Anupama Chandra gorges on some Rajasthani delicacies in the heart of Mumbai, straight from the palaces
I had lunch at the Talai Bagh Palace last week. No, I did not board a flight, nor did I catch a train. Yes, right in the heart of our city, I, along with some friends, savoured delectable fare straight from the royal kitchens of the princely Bika family at their brand-new outpost on the third floor of the Trade View building at Oasis Complex at the yet-to-be-launched Talaiva.
A regal experience
Right from the start, the experience is regal. You are first beckoned by the massive door that is evocative of the dwars or massive wooden doors of the forts of yore. Imprinted on it is a modern gold icon of the sun and adorning it is an origami inspired golden falcon. Soon you are ushered into a corridor with a Ganesh murti and a fountain, and you step into a well-appointed, spacious dining space, with a private party area attached.
The interiors are done up in matt gold, silver and jewel tones, borrowing heavily from the palaces of Mewar. The lighting is thoughtful and the lovely chandeliers invited me and my friends to come back and see them light up the place one evening. The place is easily converted into a dance floor in the post-dinner hours. The seats are comfortable with cushions that they generously throw in.
Chef Mahinder comes trained from the palace kitchen of TalaiBagh and is the right guide to help you order. So is the well-trained serving staff. We asked them to help and were delighted with the drinks order. The signature cocktails are classics with Indian twists. The Royal Kesar Kasturi Old Fashioned, built on a base of bourbon infused with saffron with musk being added dramatically at the table, made me ponder wistfully upon the delights of the wintry evenings of the royalty of Mewar.
The Wildflower, a gin-based drink with the colour and flavor stolen from the lovely hibiscus, was another hit. In the mocktail menu the delightful Garnet Mist beckoned, a Black Currant slushie cordoned off with black salt that was truly memorable. We realised that Shatbhi Basu had lent a regal Indian touch to the entire drinks section, with admirable results.
Talaiva has two menus, so be sure to make up your mind about which food fare to sample. The Palatial Menu is their specialty, a sneak peek into their royal kitchen, and then there is an extensive Continental menu. The idea of the resto-lounge is primarily to serve traditional Indian food from the Royals of Mewar in as authentic a fashion as possible, a first in Mumbai. Rajputs being a largely game meat-savouring people, the palatial menu has all the usual favourities like Laal Maas, Safed Maas, Jungli maas and more.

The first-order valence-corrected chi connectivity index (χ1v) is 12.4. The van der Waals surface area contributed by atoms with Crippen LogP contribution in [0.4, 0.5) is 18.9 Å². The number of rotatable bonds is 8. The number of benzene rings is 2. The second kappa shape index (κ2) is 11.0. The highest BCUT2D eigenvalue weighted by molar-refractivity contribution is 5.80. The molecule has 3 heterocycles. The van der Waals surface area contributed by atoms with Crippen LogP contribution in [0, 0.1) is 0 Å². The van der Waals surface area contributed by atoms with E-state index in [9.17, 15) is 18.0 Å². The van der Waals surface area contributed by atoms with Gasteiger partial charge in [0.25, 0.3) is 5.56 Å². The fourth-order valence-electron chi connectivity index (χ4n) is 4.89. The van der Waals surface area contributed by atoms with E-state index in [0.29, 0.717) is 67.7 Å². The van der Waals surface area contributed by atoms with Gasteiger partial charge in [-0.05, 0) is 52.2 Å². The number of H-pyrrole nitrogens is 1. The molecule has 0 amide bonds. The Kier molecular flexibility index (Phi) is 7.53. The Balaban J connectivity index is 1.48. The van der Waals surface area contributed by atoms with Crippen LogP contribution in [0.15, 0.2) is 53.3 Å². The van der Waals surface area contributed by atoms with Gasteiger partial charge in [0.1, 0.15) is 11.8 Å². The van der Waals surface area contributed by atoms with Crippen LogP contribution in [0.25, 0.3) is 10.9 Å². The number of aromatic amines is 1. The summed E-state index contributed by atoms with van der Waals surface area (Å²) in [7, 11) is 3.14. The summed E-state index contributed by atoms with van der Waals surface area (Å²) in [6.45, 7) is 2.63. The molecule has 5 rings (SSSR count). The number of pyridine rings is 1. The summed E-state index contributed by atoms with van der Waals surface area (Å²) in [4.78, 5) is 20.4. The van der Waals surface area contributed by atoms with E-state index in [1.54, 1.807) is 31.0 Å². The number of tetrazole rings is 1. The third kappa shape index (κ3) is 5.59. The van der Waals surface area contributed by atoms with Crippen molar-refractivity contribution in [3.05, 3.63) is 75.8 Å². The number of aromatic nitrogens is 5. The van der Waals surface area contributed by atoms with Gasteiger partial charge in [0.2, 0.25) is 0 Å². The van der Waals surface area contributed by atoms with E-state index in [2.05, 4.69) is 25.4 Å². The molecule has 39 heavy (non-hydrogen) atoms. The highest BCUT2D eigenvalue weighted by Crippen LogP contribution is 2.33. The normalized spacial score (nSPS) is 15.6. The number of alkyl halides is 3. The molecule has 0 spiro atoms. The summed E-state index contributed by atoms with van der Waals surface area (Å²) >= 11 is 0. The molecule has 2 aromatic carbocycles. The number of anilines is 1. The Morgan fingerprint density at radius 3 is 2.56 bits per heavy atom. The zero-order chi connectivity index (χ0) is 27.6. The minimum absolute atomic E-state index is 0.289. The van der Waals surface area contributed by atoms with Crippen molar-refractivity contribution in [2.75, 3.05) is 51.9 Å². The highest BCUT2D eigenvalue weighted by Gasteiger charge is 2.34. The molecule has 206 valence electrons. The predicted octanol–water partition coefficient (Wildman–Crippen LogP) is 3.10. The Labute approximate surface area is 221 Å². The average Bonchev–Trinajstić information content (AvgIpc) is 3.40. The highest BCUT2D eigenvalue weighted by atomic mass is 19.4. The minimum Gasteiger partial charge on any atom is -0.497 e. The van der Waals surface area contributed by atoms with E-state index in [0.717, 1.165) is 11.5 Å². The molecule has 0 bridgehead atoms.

Turning the pages of the menu, I realise that the palatial section is very select; they assure us that it is a work in progress and will have additions soon. Our attendant helped us decide once again and sent some delights our way. The Achari Choosa and Murg Bikaneri Tikkas are done well, but lost the round to the vegetarian Beet Galouti, served with dollops of yoghurt. Tender patties made of minced beetroot with delicate spices that hold themselves together you don’t know how since they melt in the mouth.
Soon we are served Gatta Curry and Jungli Maas accompanied by Bajre ki roti and Laccha Parathas. I am used to small, soft dumplings of the gram flour served in yoghurt curry at my friends’ homes, but the gatta here is on the bigger side and chewy, and yet rich and flavoursome. The basis of Talaiva’s Jungli maas is grass-fed goat, not a meat we are used to. While the meat was chewier than what is served elsewhere, it packed its own flavor in the spicy gravy.
While relishing these dishes, I allow myself to be coaxed into sampling the Wild Mushroom Risotto with Grated Parmesan, with zero expectations, and was embarrassed to find it to be very good. Not enough to make me let go of my parathas and rotis, since my palette is very Indian-loving, but on some other visit if I can restrain myself from making for the palatial menu again, I will do justice to their continental fare.
Even with stomachs packed tight, we perk up at the mention of dessert. They start us on the Gajar ka halwa, a dish that I am very opinionated about, as I like mine just so. Talaiva’s dish might make the cut some day, but I need winter red carrots in the halwa to make me happy. On the other hand, the Chocolate Mousse Cake made me sing in my mouth, something that only very good chocolate can do. Wow! It was rich and decadent, just like the place aims to be.
It’s been a while since I liked a place enough to want to go back. Talaiva is one such addition on my tiny list. I want to be back with a good 3-4 hours at hand to try at leisure the Paan & Pineapple Martini, Devilled Margarita, Keema Baati, Bharatpuri aloo and others. But the signature dish for me will remain the Beet Galouti, if they make it just right every time.